Based on a literature search undertaken to determine the impacts of past public health crises, and a systematic review of the effects of past economic crises on alcohol consumption, two main scenarios-with opposite predictions regarding the impact of the current COVID-19 pandemic on the level and patterns of alcohol consumption-are introduced. The first scenario predicts an increase in consumption for some populations, particularly men, due to distress experienced as a result of the pandemic. A second scenario predicts the opposite outcome, a lowered level of consumption, based on the decreased physical and financial availability of alcohol. With the current restrictions on alcohol availability, it is postulated that, for the immediate future, the predominant scenario will likely be the second, while the distress experienced in the first may become more relevant in the medium-and longer-term future. Monitoring consumption levels both during and after the COVID-19 pandemic will be necessary to better understand the effects of COVID-19 on different groups, as well as to distinguish them from those arising from existing alcohol control policies. [Rehm J, Kilian C, Ferreira-Borges C, Jernigan D, Monteiro M, Parry CDH, Sanchez ZM, Manthey J. Alcohol use in times of the COVID 19: Implications for monitoring and policy. Drug Alcohol Rev 2020;39: 
OBJECTIVE:To understand crack cocaine craving among users and describe craving behaviors and coping strategies.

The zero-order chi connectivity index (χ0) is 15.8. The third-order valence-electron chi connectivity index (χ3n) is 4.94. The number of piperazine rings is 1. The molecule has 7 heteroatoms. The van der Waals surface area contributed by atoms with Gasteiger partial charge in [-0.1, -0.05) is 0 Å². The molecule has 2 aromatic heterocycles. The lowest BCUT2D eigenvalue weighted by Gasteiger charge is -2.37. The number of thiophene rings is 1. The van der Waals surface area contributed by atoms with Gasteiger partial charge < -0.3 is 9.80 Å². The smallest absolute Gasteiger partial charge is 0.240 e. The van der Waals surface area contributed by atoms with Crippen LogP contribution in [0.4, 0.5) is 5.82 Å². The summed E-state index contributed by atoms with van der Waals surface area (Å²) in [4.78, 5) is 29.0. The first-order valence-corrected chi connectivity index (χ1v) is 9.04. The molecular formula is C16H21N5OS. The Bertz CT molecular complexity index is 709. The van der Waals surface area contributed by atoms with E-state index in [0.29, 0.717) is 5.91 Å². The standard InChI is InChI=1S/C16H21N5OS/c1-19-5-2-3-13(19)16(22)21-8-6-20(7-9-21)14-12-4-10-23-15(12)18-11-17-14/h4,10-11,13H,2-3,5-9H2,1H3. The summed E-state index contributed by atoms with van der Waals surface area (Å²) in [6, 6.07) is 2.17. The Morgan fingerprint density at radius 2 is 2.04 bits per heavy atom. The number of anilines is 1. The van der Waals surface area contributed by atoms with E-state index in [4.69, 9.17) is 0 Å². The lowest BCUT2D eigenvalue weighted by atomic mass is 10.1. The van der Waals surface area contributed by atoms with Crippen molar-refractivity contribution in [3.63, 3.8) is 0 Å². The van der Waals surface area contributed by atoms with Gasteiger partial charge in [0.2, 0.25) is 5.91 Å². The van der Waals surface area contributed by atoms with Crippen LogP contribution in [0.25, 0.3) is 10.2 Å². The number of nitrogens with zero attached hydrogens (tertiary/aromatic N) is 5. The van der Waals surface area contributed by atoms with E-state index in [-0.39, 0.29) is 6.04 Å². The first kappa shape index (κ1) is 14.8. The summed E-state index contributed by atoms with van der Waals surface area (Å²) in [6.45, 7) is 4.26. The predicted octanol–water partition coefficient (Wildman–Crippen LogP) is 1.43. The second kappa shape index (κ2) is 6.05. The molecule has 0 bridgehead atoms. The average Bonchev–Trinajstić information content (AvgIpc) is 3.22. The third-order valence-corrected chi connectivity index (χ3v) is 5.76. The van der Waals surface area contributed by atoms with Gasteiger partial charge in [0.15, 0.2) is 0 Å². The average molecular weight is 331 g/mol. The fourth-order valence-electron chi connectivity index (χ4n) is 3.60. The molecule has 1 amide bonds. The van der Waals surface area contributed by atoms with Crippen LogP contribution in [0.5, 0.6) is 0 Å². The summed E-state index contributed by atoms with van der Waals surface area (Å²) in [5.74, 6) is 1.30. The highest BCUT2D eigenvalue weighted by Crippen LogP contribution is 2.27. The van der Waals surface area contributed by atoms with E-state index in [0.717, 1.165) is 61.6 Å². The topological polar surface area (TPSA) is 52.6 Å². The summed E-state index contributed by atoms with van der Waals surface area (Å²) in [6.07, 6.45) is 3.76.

OBJETIVO: Identificar, entre usuários de crack, uma progressão no uso de drogas e seus fatores interferentes. MÉTODOS: Utilizou-se metodologia qualitativa para uma investigação mais profunda, considerando o ponto de vista que o entrevistado tem do fenômeno. Foram aplicados entrevistas de longa duração e questionários semi-estruturados. Foi delineada uma amostra intencional, e uma amostragem com critérios foi conseguida. Para atingir a saturação teórica, foram entrevistados 31 usuários ou ex-usuários de crack. RESULTADOS: Foram detectadas duas fases distintas de uso de drogas. A primeira, com drogas lícitas, sendo o cigarro e o álcool as mais citadas pela amostra. Parentes e amigos dos entrevistados foram os incentivadores do consumo, e o motivo alegado para o uso dessas substâncias foi a necessidade de autoconfiança. A idade precoce do consumo e o uso pesado de uma ou ambas as drogas foram determinantes para o início de uma escalada de drogas ilícitas. A maconha foi a primeira droga dessa segunda fase. Uma postura mais ativa na busca da droga como fonte de prazer passou a ser o motivo do consumo. CONCLUSÕES: O estudo revela que a identificação de uma seqüência de drogas parece estar mais associada a fatores externos (pressões de grupo, influência do tráfico etc.) do que à preferência do usuário. Foram identificadas duas progressões diferentes: entre os mais jovens (=30 anos), cuja a escalada começou com o cigarro e/ou álcool e passou pela maconha e cocaína aspirada até o uso de crack; e os mais velhos (>30 anos), que iniciaram o uso de drogas pelo cigarro e/ou álcool, seguido de maconha, medicamentos endovenosos, cocaína aspirada, cocaína endovenosa e, por fim, crack.
Stronger family ties and religion may help preventing alcohol abuse among students.
Although there are several limitations for study comparison and substantial heterogeneity in the findings, the present review suggests that regular cannabis use is associated with mild cognitive changes in addition to structural and functional alterations in the brain in adults. The morphological alterations could ultimately affect brain organization and function, but the associated time course for neuronal recovery as well as the real impact on cognitive functioning remain unknown. Also, it is still unclear whether the identified alterations are as a consequence of or precede cannabis use.